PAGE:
10 Must-Have Pieces for Choir Competitions and Festivals


Choice of repertoire is an important factor in the enjoyment and success of a choir at a competition or festival. Choirs are constantly searching for new music that will make their programme stand out; a showcase work that both challenges the singers and leaves an indelible impression on the listener.

We’ve composed a list of 10 Must-Have Pieces for Choir Competitions and Festivals that will ensure your performance stands out from the crowd!

1. Snow Dance for the Dead – Seán Doherty

Seán Doherty’s music is fast becoming a favourite of choirs internationally. ‘Snow Dance for the Dead’ is a tour de force full of intensity and drama that is sure to have a lasting effect. Although the work splits into ten parts the lines are often imitative and as a result the piece can be tackled by choirs big and small, advanced to intermediate. An astonishing choral accomplishment.

2. Angel – Liam Bates

Liam Bates’ piece is both delicate and immense. Choirs will relish showcasing their full dynamic and expressive range in this powerful piece. Close harmony opens out to expansive declamatory chords all achieved through compelling harmonic progressions.

3. Molaimis – Ben Hanlon

Most choirs try to feature a piece that is up-tempo, dynamic and thrilling – Ben Hanlon’s ‘Molaimis’ has all these traits and more. Driving mixed-metre ostinatos, wonderful use of harmony and striking melodies combine to make a captivating and emotionally stirring piece. The piece uses a religious text in Irish (and so is also suitable for Sacred Music categories) however, the text’s overall length and complexity is easily manageable.

TTBB available now, SSAA & SATB coming soon!

4. Childish Things – Eoghan Desmond

The first half of Eoghan Desmond’s ‘Childish Things’ is full of technical challenges coming in the form of rhythm, harmony and articulation. The piece then changes mood affording the choir the opportunity to demonstrate legato phrases and sumptuous harmony. Quirky and playful, elegant and sophisticated in one neat package!

5. The Old Woman – Rhona Clarke

Rhona Clarke’s ‘The Old Woman’ is a barnstormer! Brimming with energy from start to finish, the piece has highly effective body percussion with choral parts that are perfectly judged for choirs that want to showcase an ability to execute energetic and technical music.

6. The Savior must have been a docile Gentleman – Stephen Gardner

Many choirs choose to feature a piece in their festival programmes which conjures a special or ethereal atmosphere. Stephen Gardner’s ‘The Savior must have been a docile Gentleman’ is certainly one such piece. Delicate and soft, the composer overlaps the parts in such a way to create wondrous harmonies. The piece grows organically to a type of introverted but passionate climax before dissipating away into the ether.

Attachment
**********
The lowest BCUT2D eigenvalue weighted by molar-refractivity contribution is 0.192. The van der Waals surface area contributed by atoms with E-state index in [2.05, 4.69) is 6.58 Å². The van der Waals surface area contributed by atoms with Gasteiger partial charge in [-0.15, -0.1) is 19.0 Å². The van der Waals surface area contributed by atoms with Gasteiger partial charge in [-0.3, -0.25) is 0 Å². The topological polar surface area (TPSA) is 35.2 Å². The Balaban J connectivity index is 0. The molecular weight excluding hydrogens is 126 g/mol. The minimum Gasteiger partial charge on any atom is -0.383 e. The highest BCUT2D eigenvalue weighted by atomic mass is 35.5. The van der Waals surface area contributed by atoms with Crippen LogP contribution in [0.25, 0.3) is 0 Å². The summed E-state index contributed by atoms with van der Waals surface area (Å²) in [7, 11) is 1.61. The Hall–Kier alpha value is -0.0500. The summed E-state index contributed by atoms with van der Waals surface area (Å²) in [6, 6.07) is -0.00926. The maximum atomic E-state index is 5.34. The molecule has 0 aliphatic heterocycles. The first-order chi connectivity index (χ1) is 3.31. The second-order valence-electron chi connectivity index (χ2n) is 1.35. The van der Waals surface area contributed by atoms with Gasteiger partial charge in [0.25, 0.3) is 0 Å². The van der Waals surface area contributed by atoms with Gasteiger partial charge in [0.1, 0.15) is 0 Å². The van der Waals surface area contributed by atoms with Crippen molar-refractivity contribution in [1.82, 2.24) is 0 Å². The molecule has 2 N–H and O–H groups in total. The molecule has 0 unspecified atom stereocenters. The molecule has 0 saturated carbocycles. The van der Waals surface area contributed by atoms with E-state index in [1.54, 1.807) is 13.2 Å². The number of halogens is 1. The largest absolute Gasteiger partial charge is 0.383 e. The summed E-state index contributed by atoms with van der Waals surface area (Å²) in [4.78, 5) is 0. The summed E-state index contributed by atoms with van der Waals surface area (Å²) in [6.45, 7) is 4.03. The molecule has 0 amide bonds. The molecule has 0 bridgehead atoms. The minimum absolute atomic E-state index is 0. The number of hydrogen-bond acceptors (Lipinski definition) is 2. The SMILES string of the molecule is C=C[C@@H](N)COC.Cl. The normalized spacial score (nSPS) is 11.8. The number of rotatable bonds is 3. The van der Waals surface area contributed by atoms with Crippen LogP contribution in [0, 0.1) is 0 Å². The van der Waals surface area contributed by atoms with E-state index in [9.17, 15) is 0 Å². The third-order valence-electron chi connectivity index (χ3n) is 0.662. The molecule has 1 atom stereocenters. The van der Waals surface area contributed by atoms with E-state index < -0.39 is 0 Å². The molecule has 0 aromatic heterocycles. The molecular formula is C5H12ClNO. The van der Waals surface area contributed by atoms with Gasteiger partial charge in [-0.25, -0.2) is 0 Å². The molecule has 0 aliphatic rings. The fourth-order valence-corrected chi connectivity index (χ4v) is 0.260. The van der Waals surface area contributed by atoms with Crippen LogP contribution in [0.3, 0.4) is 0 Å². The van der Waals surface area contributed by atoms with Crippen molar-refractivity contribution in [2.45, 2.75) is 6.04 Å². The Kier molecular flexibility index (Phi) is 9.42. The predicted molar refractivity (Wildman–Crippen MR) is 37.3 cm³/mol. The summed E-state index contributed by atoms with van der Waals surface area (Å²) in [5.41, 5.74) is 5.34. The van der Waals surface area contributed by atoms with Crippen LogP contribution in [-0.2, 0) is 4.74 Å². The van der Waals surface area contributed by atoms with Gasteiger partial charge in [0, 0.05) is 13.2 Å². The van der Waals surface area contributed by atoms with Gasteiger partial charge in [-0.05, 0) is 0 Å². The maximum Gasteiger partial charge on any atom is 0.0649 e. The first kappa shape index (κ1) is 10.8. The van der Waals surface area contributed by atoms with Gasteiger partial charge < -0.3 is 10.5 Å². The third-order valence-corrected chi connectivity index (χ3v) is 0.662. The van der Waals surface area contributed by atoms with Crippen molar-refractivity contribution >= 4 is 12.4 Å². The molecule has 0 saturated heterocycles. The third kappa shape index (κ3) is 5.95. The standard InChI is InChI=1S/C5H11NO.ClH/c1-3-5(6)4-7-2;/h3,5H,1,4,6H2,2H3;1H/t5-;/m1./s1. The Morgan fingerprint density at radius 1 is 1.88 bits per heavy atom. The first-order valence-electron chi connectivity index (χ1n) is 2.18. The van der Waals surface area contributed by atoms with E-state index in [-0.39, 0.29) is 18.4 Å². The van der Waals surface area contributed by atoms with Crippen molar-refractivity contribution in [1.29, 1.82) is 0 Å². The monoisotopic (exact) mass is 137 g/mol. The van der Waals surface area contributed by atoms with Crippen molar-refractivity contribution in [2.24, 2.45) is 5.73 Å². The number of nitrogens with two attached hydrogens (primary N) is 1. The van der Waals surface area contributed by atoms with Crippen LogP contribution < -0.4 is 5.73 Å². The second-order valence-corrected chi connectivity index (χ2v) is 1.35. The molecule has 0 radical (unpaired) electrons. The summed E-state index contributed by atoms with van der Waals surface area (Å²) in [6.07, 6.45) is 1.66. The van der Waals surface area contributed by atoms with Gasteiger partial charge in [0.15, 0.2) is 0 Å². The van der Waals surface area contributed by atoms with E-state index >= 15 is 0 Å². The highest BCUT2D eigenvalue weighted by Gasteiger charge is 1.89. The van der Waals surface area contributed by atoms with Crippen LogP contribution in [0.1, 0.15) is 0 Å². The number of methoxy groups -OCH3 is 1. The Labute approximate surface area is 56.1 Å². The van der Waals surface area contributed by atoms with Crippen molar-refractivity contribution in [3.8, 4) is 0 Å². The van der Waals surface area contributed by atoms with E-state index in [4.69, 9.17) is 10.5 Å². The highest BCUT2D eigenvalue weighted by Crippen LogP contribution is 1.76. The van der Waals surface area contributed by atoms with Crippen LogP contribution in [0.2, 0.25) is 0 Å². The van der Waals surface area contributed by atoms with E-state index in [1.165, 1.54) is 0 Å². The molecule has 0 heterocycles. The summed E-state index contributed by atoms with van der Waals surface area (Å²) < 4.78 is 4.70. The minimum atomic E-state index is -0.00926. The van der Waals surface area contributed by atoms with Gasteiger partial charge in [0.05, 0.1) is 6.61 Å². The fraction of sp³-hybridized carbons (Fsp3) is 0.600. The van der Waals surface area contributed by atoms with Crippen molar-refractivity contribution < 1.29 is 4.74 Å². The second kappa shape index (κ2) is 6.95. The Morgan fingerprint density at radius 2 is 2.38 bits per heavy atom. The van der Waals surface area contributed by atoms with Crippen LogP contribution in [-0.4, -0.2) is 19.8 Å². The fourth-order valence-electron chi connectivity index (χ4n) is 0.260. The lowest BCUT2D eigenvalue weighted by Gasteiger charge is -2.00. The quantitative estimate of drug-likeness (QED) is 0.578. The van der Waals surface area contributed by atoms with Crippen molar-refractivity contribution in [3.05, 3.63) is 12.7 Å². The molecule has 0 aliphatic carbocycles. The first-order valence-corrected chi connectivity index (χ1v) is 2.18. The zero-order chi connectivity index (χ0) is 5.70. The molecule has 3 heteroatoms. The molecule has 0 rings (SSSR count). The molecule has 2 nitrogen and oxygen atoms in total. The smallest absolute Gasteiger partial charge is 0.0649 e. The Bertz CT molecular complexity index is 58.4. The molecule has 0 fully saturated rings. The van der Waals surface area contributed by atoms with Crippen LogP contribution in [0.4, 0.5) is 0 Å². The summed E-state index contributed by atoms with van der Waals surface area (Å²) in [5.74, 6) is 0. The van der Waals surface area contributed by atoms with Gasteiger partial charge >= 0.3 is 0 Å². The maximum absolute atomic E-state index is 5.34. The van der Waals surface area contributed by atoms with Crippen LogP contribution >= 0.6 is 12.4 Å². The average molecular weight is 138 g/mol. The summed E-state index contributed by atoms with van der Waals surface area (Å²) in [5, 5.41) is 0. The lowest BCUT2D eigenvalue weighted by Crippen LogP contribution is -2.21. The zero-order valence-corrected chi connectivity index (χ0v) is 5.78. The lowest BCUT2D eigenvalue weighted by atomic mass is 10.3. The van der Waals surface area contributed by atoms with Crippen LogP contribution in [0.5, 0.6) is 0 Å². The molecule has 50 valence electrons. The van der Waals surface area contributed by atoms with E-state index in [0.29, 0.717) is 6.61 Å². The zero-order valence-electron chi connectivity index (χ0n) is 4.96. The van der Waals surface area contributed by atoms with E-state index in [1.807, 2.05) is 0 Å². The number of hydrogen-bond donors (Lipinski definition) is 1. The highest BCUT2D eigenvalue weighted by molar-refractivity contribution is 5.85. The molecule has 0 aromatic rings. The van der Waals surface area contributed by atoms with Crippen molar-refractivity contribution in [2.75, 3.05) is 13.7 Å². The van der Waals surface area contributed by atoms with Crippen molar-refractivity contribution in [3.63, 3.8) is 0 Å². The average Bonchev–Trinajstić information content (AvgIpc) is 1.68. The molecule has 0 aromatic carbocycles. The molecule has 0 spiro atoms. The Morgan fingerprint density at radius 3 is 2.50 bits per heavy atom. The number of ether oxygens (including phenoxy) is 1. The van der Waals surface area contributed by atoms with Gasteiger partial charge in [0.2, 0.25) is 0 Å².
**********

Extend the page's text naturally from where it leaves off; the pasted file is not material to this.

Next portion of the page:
7. A Nywe Werk – Seán Doherty

Described by The Times, London as ‘stupendous’, Seán Doherty’s ‘A Nywe Werk’ has been lighting up the festival circuit recently. And it’s no wonder why; exhilarating rhythmic writing, magnificent harmony across multiple parts and all with a wee doff of the hat to early and medieval music.

8. O Frondens Virga – Ben Hanlon

Within 4 minutes of music, composer Ben Hanlon brings us on a journey from a spiritual dawn to an exultant night. The atmospheric opening features a plainchant inspired melody coloured by tone clusters. This gives way to a vigorous and highly rhythmic middle section before Hanlon crowns the piece with a majestic ending.

9. Do Not Stand at My Grave and Weep – Rhona Clarke

Rhona Clarke weaves her compositional magic into this famous text. The mood is perfectly judged – a gentle tempo with harmony that feels introspective, combining to create a powerful aura. A short section for solo in the middle of the piece soars before the work draws to a close, the music transmitting a unique mix of fortitude and sensitivity.

10. Ubi Caritas – Raeghnya Zutshi

Raeghnya Zutshi’s setting of the ‘Ubi Caritas’ is quite simply a hidden gem waiting to be revealed to the world. Beginning in a traditional homophonic style, the piece soon opens up to allow lush 8-part chords to soar in moments of pure magic. The work ends with each member of the choir independently singing quasi-plainchant fragments of the text. So effective and impressive but within reach of most ensembles. Absolutely glorious!

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